We have seen that if you pin the enemy queen to its king, the queen always will, in principle, be able to take the piece that pins it. The reason, of course, is that the only pieces capable of imposing a pin are your bishop, rook, and queen, and the enemy queen can move in the same way as any of them. This generally means that any piece that pins the queen requires protection. (There are exceptions to this statement that we will consider later, but it holds as a general rule.) We already have seen the point a few times, so here we need spend only a few examples on techniques for bringing the needed protection into existence.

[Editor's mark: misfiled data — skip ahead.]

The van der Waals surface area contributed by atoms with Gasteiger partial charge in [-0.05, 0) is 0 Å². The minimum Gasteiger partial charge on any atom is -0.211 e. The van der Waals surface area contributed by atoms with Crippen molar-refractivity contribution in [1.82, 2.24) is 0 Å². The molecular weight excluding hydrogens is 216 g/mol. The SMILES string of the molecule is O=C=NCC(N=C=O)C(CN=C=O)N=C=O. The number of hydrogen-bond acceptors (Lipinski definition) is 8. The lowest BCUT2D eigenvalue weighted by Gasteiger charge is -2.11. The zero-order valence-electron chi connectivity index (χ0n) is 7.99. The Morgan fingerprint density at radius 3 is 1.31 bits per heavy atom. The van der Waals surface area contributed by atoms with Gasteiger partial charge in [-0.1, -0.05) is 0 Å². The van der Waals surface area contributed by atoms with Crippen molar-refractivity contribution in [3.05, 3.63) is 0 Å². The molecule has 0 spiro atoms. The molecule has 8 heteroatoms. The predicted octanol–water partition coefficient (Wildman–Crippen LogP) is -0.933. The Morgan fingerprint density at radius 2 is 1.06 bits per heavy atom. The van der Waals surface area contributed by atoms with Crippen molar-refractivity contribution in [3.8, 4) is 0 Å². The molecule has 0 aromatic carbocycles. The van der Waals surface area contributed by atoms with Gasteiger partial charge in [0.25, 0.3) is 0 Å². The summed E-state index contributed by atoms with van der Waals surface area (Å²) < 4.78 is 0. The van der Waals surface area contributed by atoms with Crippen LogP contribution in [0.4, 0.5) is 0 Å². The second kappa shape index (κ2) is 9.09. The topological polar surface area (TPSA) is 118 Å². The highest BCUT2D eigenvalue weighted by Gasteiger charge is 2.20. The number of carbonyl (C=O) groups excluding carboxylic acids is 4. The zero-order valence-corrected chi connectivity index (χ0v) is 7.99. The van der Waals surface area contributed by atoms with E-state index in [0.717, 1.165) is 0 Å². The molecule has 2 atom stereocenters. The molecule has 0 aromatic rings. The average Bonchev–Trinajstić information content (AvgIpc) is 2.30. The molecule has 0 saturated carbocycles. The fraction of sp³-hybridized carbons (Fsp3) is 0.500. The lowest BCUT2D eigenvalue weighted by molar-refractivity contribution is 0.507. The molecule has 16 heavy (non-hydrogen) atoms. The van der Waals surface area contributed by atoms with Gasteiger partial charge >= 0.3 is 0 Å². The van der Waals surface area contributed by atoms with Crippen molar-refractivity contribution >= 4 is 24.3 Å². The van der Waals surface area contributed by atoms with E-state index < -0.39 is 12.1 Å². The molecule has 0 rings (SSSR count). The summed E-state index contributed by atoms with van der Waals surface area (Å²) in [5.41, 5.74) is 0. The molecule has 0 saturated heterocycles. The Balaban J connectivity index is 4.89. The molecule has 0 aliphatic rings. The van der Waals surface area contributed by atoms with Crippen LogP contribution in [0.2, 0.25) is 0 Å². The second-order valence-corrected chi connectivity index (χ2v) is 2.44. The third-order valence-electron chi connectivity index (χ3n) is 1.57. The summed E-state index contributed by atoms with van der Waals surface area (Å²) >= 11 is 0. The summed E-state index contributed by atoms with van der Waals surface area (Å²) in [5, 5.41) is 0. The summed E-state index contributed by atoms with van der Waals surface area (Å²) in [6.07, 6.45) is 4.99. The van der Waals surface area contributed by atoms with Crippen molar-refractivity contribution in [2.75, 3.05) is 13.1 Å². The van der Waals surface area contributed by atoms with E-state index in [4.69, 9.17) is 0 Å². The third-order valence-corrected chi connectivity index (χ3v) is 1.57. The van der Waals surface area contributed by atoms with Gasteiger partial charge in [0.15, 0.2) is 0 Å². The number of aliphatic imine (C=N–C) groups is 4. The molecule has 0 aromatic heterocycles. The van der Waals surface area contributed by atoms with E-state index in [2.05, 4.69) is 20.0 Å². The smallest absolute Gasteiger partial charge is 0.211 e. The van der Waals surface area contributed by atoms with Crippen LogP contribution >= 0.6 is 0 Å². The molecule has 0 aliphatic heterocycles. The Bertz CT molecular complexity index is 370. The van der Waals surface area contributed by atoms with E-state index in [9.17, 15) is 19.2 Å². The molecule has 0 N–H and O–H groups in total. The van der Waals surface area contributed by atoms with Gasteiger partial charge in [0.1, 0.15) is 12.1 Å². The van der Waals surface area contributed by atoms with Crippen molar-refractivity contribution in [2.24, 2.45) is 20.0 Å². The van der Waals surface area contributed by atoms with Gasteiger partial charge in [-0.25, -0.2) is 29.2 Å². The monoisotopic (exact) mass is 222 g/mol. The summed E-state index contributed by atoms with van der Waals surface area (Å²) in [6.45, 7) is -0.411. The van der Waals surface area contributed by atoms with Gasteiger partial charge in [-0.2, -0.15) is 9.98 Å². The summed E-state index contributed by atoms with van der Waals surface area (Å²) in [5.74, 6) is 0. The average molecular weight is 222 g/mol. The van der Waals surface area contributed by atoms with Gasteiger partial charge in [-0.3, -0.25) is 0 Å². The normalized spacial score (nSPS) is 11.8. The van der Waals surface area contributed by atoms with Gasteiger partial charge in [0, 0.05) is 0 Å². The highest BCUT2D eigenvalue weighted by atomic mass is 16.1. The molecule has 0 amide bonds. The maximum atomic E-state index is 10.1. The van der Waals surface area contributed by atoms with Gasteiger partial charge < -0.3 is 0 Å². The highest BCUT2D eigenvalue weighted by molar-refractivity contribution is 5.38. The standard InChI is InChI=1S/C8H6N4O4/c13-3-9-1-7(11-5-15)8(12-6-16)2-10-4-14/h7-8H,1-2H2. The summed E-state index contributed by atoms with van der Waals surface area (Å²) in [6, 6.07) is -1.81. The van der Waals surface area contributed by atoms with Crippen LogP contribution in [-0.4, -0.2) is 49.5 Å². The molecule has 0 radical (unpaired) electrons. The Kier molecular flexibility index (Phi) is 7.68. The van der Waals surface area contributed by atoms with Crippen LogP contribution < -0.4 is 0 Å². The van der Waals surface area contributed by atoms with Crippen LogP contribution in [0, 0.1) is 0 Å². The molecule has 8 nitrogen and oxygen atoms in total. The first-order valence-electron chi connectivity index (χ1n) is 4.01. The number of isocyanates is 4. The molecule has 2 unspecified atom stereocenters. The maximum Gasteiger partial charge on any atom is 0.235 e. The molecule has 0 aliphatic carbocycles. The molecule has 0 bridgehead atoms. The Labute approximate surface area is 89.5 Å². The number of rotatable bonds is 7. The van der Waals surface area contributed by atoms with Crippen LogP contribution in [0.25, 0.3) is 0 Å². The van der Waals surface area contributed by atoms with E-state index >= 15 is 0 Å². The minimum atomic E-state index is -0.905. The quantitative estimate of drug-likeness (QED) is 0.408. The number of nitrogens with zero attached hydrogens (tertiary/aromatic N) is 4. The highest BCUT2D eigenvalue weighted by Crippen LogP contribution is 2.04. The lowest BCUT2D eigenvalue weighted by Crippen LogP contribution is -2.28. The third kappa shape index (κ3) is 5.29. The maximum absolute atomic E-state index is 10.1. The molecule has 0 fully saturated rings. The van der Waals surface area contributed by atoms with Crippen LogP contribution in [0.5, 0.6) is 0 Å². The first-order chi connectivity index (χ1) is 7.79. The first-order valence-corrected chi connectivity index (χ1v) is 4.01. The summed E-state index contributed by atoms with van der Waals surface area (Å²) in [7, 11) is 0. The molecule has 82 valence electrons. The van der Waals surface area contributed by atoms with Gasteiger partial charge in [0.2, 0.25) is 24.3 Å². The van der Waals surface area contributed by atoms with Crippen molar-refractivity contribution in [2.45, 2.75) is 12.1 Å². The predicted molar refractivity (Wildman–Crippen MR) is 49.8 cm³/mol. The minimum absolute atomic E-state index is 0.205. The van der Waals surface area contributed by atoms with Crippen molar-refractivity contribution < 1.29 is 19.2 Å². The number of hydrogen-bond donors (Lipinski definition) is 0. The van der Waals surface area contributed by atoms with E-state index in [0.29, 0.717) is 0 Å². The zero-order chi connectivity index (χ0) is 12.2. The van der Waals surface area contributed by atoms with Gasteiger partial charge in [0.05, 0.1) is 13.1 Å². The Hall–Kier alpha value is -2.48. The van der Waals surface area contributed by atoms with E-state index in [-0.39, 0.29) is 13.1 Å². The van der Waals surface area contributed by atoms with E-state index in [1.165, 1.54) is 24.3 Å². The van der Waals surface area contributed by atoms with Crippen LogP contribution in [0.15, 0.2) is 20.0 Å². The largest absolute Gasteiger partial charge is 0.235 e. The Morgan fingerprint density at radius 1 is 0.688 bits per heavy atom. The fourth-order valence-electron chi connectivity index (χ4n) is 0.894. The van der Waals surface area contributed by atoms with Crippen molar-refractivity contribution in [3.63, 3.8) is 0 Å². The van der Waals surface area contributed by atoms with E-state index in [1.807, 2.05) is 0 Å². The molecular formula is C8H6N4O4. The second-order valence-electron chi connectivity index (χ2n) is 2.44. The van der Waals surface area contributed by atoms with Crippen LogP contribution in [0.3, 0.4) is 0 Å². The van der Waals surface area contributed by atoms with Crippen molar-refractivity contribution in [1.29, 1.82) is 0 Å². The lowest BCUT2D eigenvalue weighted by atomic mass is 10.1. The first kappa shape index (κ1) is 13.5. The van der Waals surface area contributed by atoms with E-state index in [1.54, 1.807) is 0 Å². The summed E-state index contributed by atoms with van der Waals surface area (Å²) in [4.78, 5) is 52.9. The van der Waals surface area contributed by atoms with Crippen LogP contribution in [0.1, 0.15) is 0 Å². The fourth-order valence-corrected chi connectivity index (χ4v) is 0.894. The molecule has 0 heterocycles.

This first position is an easy illustration of the goal. White sees Black’s king and queen on the same rank. The way is clear for him to impose a pin with Ra8. But before pinning the queen, a piece needs protection—something to prevent Black from playing QxR. He has it in his bishop. Thus Ra8 safely pins and wins the queen for a rook.